- Summarize aspects of the HIT Standards Committee’s recommendations that are problematic
- Develop an analogy to illustrate how the recommendations will limit innovation and increase barriers to communication. Our analogy:
The Standards Committee recommendations are like mandating that everyone in the U.S. be required to speak Latin by 2013.
Dr. Blumenthal has wisely anticipated that there could be a situation where in his role as national coordinator that he should not follow a Committee’s advice:
“This committee does provide advice to the national coordinator, but it does not make policy,” Blumenthal said, with a noticeable emphasis on “not.” [iHealth Beat; August 18, 2009]
Dr. Blumenthal, this is exactly the situation you have anticipated.
by Vince Kuraitis and David C. Kibbe MD, MBA
Have you ever heard anyone tell a happy story of how easy it is to get a copy of their paper medical records?
Departing Health and Human Services Secretary Mike Leavitt is laying the groundwork for this same story to apply to access to YOUR electronic personal health information.
Here’s an overview to what evolved into a long posting:
- Analysis: The Leavitt Framework Uses the HIPAA Privacy Rule as a Baseline for Electronic Access to Personal Health Information
- Implication: Extending the HIPAA Privacy Rule Could Restrict Your Electronic Access to Your Personal Health Information
- A.The HIPAA Privacy Rule Should Not Be the Baseline for Governing Access to Your Personal Health Information
- B. Examples: Extending the HIPAA Privacy Rule Creates Barriers and Confusion
- Implication: Extending the HIPAA Privacy Rule Protects Incumbents at the Expense of Innovators Like Microsoft and Google
- Conclusion: The Leavitt Framework Creates Bad Public Policy
The federal government sponsored Certification Commission for Healthcare Information Technology (CCHIT ) is undertaking a certification process for personal health records (PHRs) . The CCHIT PHR Work Group has invited public comment on the First Draft of the PHR Certification Criteria .
The current draft of the PHR Certification Criteria specifies use of the HL7 Continuity of Care Document (CCD) as the only endorsed standard for interoperable exchange of information to and from PHRs. This is extremely short-sighted.
I wrote a comment to the PHR Work Group explaining why it’s important to adopt BOTH the HL7 CCD and the ASTM Continuity of Care Record (CCR) . I suspect most professionals commenting on these criteria will be looking through the lenses of health information technology, so I thought it would be important to share a different view — one through the lenses of business strategy and public policy. Here’s my commentary:
by David C. Kibbe MD, MBA
The purpose of this post is to help a non-technical audience untangle some of the confusion regarding health data exchange standards, and particularly come to a better understanding of the similarities and differences between the Continuity of Care Record (CCR) standard and the CDA Continuity of Care Document (CCD). But what I’m most interested in is getting beyond the technical, political, or economic positions and interests of the proponents of any particular standard to arrive at some principles that demonstrate in plain language what we are trying to achieve by using such standards in the first place.
Frankly, I don’t give a hoot about what standardized XML format for capturing clinical data and information about a person becomes the norm in the health care industry over the next several years. I do care that the decision is made by the people, institutions, and companies who use the standards, and not made by a quasi-governmental panel or a group of “industry experts” whose economic or political interests are served by the outcome, and dominated by a particular standards development organization with whom they are very cozy.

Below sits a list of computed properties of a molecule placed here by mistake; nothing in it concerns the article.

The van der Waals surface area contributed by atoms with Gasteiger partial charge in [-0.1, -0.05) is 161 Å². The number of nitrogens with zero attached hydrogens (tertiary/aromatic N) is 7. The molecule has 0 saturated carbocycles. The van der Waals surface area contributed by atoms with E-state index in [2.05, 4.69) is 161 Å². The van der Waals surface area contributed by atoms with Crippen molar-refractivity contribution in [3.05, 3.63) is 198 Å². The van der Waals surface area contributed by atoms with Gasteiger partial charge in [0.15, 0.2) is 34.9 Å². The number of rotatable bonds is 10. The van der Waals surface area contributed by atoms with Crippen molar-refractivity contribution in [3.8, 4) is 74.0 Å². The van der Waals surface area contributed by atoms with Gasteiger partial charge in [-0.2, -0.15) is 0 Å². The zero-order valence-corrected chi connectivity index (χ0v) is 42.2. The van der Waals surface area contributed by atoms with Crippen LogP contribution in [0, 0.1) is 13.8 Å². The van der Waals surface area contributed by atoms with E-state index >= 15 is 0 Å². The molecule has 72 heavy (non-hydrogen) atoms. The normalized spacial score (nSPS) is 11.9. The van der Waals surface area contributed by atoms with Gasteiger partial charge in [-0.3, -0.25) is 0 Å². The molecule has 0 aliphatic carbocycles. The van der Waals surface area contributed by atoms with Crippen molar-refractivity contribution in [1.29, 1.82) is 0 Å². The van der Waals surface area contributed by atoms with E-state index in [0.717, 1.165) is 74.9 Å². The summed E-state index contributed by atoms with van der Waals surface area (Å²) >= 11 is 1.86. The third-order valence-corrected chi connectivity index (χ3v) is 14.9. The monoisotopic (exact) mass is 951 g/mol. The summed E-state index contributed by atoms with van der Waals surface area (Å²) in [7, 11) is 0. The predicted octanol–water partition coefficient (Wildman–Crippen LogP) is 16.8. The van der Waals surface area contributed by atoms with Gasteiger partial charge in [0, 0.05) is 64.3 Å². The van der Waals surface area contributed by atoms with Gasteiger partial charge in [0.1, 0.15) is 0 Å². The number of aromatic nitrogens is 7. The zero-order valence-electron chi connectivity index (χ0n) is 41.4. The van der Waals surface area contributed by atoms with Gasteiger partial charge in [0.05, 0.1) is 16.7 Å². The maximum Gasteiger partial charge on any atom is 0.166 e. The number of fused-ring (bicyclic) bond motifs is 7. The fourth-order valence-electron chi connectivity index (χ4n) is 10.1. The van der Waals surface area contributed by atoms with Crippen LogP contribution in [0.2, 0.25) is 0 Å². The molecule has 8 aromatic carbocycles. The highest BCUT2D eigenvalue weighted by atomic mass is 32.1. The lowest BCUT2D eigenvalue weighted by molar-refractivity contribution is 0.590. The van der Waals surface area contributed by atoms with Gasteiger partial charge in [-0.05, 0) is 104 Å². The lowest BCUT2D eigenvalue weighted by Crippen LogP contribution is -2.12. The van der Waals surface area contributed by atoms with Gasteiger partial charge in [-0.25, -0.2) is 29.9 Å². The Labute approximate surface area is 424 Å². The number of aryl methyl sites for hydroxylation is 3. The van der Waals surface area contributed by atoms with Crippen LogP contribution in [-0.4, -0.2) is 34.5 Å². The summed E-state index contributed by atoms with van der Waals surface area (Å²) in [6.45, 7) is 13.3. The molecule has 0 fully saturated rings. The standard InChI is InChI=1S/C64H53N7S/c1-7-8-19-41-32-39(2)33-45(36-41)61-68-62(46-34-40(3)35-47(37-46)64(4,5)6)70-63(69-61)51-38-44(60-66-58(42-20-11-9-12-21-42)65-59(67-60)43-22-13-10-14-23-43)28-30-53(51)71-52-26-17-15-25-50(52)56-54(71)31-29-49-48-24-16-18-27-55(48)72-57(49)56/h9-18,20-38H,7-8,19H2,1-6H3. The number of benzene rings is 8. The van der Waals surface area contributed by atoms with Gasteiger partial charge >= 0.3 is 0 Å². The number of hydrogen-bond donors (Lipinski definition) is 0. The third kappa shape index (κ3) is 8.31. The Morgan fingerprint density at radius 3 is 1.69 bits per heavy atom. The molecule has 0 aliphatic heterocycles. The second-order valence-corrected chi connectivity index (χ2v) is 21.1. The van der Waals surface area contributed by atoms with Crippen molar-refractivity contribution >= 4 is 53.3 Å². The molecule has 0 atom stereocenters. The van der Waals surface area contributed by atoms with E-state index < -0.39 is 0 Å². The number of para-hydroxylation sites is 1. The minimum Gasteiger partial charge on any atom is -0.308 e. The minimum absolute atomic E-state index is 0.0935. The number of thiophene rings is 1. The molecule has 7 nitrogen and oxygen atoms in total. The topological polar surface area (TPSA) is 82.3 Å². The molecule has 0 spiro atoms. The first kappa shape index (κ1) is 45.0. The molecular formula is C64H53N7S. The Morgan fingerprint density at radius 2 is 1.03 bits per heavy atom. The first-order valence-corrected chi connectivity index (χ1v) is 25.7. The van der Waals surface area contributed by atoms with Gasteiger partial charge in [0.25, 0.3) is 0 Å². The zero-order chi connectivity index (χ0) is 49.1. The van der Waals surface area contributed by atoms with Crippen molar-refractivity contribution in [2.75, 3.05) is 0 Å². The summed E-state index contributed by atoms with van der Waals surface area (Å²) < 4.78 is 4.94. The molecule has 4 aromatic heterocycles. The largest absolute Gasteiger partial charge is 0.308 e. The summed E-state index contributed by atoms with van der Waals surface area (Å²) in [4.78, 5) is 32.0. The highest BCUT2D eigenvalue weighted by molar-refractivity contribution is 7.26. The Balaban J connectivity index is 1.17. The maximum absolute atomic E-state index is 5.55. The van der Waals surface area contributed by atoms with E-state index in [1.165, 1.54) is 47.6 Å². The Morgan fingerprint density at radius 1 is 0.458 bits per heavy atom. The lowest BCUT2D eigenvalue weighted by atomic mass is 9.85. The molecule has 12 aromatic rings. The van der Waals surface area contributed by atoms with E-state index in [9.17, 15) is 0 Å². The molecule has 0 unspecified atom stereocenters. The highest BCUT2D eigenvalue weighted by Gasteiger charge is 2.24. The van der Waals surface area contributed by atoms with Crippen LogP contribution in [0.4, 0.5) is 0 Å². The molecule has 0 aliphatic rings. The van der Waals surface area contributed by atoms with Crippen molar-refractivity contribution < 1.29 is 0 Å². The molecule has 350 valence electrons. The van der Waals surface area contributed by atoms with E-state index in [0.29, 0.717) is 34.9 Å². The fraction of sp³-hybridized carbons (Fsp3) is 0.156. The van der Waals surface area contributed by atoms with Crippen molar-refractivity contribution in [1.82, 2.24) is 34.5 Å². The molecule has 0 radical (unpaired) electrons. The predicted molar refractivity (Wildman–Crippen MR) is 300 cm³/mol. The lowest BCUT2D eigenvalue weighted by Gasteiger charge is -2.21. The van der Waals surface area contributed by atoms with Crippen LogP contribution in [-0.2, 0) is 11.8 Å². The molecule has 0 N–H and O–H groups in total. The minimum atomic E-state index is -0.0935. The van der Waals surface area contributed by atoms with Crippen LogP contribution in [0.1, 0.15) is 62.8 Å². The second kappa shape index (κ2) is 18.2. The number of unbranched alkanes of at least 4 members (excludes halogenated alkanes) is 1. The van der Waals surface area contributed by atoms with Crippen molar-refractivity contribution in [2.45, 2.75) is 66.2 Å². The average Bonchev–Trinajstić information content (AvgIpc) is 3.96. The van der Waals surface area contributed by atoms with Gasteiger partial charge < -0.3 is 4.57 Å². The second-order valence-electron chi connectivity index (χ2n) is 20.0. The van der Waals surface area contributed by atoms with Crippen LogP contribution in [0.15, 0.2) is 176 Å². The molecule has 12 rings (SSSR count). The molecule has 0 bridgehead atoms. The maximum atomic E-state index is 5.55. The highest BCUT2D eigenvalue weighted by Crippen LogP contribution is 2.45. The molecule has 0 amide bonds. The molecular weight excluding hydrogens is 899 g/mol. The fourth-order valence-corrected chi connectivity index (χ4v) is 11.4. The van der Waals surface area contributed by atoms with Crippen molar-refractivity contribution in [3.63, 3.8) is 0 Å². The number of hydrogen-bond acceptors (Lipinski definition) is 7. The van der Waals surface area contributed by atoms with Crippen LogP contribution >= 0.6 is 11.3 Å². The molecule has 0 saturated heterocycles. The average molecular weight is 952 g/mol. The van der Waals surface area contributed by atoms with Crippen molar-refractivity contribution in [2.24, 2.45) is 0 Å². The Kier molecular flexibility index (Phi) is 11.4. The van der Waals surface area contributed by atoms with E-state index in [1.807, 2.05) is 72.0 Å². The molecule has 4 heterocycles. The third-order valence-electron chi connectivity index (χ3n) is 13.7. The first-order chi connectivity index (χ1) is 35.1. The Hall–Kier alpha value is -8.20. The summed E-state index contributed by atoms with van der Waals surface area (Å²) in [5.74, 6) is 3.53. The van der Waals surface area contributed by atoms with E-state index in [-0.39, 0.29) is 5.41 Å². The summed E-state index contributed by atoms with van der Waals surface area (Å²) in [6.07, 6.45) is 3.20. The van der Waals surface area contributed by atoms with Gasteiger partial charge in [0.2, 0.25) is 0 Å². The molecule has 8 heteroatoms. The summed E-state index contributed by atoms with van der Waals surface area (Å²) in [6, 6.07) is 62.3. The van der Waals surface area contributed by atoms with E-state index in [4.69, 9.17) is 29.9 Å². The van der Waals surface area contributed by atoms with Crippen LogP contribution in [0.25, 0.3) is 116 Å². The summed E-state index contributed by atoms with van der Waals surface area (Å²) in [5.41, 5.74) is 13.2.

In other words, I do want free and open market forces to be able to operate freely and openly as health information exchange evolves, in part because I believe market forces will work in the direction of continuously improving health IT, whereas in my experience top-down efforts are often protective of established interests and discouraging to innovation.
Herein lies the problem, in my opinion, with the standards adoption process that the Office of the National Coordinator of HIT (ONC) and HITSP have overseen during the past four years.
Vince Kuraitis and David C. Kibbe, MD MBA
The Internet and digital technologies have transformed many aspects of our lives over the past twenty years. We can get cash at ATMs all over the world; we can book our own airline reservations; we can shop and get best prices over the Internet.
Why hasn’t this happened in health care? Something is missing.
Recently, major global information and communication companies have announced their intention to bring their technologies and business models to health care. While the creation of Google Health (GH), Microsoft HealthVault (HV), and Dossia (sponsors include Intel, Wal-Mart, AT&T) are important news items by themselves, what’s more important is what they represent collectively — a new Personal Health Information Network (PHIN). The PHIN and applications developed around the PHIN will fill in many missing pieces and bring health care into the Information Age.
For example, suppose you just found out you have high blood pressure – that’s not uncommon. Suppose you could easily submit information about your condition using the Google Health platform to receive a service that does the following:
- informs you whether there are clues in your medical history that point to a cause for your high blood pressure
- explains why being overweight can be a contributing factor
- tells you in easy-to understand language what the top number and the bottom number mean (“140 over 90”)
- explains which laboratory tests are necessary
- alerts you to the possibility that one of your prescription or over the counter drugs could be making your high blood pressure worse
- advises you about the usefulness of using non-drug approaches to treatment
- tells you which treatment drugs have the greatest efficacy and safety for your specific circumstances
- tells you if any of those generics high blood pressure drugs are available at Walgreens for $4 a month
- offers to provide you a map with several Walgreens stores in your city that carry those $4 a month medications
…and many more possibilities we have not yet begun to imagine!
- Is the first in a series of articles we’ll be writing to describe the PHIN and why it’s important — expect about a dozen follow-up posts.
- Is an overview of the basic idea — think executive summary or long abstract
- Introduces some new concepts, which we’ll try to simplify and define. We understand that some of this is not easy reading. ….so we suggest you refill your cup of coffee and settle in.